The reading of the whole story of Jesus’ last night and day of his ministry, the last supper, trial, crucifixion and burial, is an important part of Christian liturgy on this Sunday of the Lord’s Passion (Palm Sunday). It poses a particular problem when, as this year, it is the turn of Matthew’s gospel.
High up on the list of verses that we might wish had never made it into the Bible is this part of the story:
So when Pilate saw that he could do nothing, but rather that a riot was beginning, he took some water and washed his hands before the crowd, saying, “I am innocent of this man’s blood; see to it yourselves.” Then the people as a whole answered, “His blood be on us and on our children!” So he released Barabbas for them; and after flogging Jesus, he handed him over to be crucified. (Matt 27:24-26 NRSV)
The history of this central verse’s interpretation is a bloody one, that has been used to justify everything from insult to genocide. It meant, for me today, that in order to prepare people for the reading, it needed a prior comment, to draw people’s attention to its presence in the text, to the sin of past Christian interpretation of the verse, and to an alternative understanding.
In fact, I’m not so sure Matthew’s gospel is anti-Semitic, and certainly not to the extent that John’s gospel is. It is anti-Pharisaic, or more accurately perhaps, anti the proto-rabbinic movement of Matthew’s day, for whom the Pharisees make a useful proxy whipping-boy in the conflict between the churches and the synagogues Matthew knows.
But here, I suspect, in what history has made this dreadful verse, Matthew may be trying to do something rather different and less combative.
Earlier in the gospel he has – far more explicitly than his source – showed Jesus declaring: “I was sent only to the lost sheep of the house of Israel.” (Matt 15:24) And a few chapters earlier, Matthew’s Jesus instructs his disciples to go nowhere near Gentiles or Samaritans, but only to those same lost sheep of the house of Israel. (Matt 10:6). Only after the crucifixion and resurrection will Jesus send them to the nations.
God’s covenant, for Matthew, needs first to be renewed with the people of Israel, before it can be shared more widely. Jesus’ death, as signified in his words at the last supper, is the pouring out of his “blood of the covenant”. We may, therefore need to read the story of Jesus’s death in the light of the first making of God’s covenant with Israel.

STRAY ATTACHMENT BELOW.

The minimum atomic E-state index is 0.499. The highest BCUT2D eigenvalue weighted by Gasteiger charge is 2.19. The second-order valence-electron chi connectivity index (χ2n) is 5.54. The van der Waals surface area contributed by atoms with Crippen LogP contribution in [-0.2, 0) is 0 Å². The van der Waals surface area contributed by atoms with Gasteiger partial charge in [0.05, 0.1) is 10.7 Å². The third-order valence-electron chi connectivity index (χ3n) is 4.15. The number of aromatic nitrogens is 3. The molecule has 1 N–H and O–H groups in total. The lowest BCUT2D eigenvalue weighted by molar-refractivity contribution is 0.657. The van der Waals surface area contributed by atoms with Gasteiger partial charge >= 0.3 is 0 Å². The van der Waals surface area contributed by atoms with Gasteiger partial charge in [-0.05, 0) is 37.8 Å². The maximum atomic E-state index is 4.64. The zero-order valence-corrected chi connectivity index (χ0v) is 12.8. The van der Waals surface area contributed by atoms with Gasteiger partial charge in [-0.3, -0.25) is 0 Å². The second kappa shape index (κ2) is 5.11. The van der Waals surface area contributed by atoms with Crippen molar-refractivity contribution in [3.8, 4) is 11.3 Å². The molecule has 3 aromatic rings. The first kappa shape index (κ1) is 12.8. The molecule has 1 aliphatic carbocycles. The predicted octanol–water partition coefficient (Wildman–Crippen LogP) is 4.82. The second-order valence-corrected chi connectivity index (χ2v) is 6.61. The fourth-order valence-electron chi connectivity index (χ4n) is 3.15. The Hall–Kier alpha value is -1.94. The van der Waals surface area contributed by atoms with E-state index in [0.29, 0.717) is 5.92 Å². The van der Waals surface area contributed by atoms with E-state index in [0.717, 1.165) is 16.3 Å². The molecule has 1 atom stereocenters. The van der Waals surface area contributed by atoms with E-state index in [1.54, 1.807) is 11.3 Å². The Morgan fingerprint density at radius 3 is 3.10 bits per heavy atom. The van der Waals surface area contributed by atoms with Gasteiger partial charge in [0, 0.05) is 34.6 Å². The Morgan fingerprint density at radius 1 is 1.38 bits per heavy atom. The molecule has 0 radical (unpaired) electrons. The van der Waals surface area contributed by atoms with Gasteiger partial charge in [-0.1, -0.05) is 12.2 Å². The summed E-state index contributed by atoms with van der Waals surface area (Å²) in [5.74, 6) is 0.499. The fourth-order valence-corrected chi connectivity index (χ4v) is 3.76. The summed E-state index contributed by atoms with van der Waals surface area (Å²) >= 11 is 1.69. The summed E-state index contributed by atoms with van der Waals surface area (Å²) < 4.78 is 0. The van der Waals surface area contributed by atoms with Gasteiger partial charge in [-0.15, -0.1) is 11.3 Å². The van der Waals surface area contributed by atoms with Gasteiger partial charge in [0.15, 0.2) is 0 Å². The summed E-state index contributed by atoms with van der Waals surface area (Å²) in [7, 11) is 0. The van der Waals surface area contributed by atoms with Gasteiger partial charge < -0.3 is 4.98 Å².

Moses took half of the blood and put it in basins, and half of the blood he dashed against the altar. Then he took the book of the covenant, and read it in the hearing of the people; and they said, “All that the Lord has spoken we will do, and we will be obedient.” Moses took the blood and dashed it on the people, and said, “See the blood of the covenant that the Lord has made with you in accordance with all these words.” (Exodus 24: 6-8 NRSV)
We forget, sometimes, what a messy business Israelite religion was! But only when blood from the sacrifice was sprinkled / thrown over the heads of the people was God’s covenant with them sealed.
It seems to me, in the light of that story, that the words the people say to Pilate have a double meaning of dreadful irony. Their rejection of Jesus is (despite themselves) an unwitting acceptance of the renewal of God’s covenant with them. Only when they have taken the blood on themselves, can the renewed covenant be shared with the nations. These words, with their dreadful history of interpretation, are intended by Matthew to signify the blood of the new covenant, the one that Jesus promised is for the forgiveness of sins.
The text, I suggest, is not the one the church has usually taken it to be, and the guilt of anti-Semitism lies in subsequent Christian interpretation rather than Matthew’s intention.